Municipal corporations cannot prohibit a restaurant from selling cigarettes as such a rule would violate the law that regulates sale, production, advertisement and distribution of tobacco products.
A bench of justices Ranjan Gogoi and RF Nariman also held that restaurants can provide for hookahs in designated areas where guests are allowed to smoke while dining out. “It is clear that any condition which prohibits the sale of cigarettes or any other tobacco products in premises licenced by the municipal corporation would amount to adding another exception which would be impermissible in law,” read the judgment, written by justice Nariman.
It noted that the only exception in law is cigarettes can’t be sold within 100 yards of any educational institution and to a person less than 18 years.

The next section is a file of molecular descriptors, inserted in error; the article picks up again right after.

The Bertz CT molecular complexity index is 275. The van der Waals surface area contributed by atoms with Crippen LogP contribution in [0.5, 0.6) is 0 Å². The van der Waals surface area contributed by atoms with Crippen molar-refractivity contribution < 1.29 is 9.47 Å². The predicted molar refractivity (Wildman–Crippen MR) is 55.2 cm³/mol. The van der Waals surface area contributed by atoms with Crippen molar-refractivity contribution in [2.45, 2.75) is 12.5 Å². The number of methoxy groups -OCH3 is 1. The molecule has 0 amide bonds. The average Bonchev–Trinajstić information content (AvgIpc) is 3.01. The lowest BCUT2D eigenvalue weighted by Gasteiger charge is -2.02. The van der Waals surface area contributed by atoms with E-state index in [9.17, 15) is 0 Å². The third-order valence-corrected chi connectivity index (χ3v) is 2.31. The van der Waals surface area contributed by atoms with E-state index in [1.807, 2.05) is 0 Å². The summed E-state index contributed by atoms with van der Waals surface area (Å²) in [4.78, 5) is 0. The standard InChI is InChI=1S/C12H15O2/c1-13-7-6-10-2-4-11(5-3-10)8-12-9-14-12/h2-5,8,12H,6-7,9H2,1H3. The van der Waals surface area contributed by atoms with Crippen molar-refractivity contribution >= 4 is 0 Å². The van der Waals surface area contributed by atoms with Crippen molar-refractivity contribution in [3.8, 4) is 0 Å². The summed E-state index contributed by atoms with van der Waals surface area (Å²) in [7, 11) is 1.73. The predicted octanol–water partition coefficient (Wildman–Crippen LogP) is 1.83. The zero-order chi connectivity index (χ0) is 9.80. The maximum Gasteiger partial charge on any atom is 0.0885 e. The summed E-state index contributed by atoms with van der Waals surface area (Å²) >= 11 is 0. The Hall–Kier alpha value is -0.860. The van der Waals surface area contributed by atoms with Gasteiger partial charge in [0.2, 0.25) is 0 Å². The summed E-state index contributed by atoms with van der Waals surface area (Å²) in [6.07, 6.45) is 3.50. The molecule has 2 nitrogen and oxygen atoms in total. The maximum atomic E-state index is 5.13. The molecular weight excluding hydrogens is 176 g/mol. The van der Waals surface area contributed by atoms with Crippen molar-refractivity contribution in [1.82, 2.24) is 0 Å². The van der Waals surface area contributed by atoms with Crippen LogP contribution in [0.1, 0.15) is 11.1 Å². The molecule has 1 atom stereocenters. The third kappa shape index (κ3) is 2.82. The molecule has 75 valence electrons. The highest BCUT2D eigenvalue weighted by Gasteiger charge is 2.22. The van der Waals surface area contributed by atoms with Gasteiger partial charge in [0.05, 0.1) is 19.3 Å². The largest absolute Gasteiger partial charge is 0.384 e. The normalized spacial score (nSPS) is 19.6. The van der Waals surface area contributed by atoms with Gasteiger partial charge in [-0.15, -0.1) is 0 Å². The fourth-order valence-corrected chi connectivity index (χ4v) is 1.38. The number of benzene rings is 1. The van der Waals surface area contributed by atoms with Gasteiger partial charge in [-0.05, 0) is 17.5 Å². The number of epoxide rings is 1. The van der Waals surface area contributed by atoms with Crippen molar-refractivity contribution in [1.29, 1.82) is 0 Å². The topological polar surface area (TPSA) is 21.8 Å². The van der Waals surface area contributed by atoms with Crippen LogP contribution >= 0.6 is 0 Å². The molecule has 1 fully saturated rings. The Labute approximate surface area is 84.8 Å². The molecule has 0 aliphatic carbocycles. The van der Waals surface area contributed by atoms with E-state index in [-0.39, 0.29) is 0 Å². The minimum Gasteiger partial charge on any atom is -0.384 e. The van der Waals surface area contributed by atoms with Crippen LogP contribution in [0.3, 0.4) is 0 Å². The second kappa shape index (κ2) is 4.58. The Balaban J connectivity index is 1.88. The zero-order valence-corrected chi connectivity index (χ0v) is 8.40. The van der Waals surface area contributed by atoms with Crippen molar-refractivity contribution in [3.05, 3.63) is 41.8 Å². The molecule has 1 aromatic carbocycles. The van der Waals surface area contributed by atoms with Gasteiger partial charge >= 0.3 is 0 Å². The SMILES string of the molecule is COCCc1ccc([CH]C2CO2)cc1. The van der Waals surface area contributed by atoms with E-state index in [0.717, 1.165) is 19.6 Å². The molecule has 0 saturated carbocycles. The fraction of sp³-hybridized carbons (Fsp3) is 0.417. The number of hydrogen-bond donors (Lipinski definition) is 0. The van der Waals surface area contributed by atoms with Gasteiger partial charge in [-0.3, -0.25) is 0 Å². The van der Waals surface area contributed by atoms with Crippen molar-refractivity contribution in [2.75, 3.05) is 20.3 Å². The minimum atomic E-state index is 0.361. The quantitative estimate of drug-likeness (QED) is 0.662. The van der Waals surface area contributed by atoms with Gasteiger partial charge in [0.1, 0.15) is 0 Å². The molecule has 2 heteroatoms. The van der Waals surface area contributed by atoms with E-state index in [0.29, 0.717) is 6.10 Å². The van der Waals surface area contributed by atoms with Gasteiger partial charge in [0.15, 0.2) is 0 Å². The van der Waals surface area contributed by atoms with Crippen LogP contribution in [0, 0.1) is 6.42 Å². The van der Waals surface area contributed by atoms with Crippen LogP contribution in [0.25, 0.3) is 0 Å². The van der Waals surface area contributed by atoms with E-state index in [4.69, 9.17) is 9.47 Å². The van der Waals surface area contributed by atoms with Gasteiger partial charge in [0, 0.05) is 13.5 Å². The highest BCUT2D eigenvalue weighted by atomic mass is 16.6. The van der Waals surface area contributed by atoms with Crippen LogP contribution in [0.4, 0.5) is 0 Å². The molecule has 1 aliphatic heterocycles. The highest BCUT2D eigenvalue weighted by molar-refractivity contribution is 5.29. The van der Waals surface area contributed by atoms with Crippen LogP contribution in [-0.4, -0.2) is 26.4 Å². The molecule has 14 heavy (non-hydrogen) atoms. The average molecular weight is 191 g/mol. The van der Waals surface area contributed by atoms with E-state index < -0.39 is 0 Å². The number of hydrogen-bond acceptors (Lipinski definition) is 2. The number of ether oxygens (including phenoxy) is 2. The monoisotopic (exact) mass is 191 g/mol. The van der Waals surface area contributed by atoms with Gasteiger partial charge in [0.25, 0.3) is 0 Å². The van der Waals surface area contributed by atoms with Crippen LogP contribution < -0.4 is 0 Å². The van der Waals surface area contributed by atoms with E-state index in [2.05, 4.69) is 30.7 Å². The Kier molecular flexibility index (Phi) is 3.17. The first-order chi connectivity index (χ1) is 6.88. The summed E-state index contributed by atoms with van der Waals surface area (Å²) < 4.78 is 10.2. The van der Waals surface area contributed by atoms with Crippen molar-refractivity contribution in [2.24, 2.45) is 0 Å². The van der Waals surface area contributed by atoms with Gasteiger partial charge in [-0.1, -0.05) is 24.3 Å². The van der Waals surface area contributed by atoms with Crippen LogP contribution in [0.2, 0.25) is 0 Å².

The bench disagreed with the counsel for the municipal corporations that sale of tobacco-related products cigarette was equivalent to providing a service, which is barred under the law. It added that in sale, there was transfer of property and is not similar to service being provided by a hospitality outlet.
The bench said the act of prohibiting smoking in public made it incumbent on the owner or the proprietor of a public place to ensure that no person smokes in that place. The court upheld the municipal corporations’ right to specify the dimensions of the smoking area.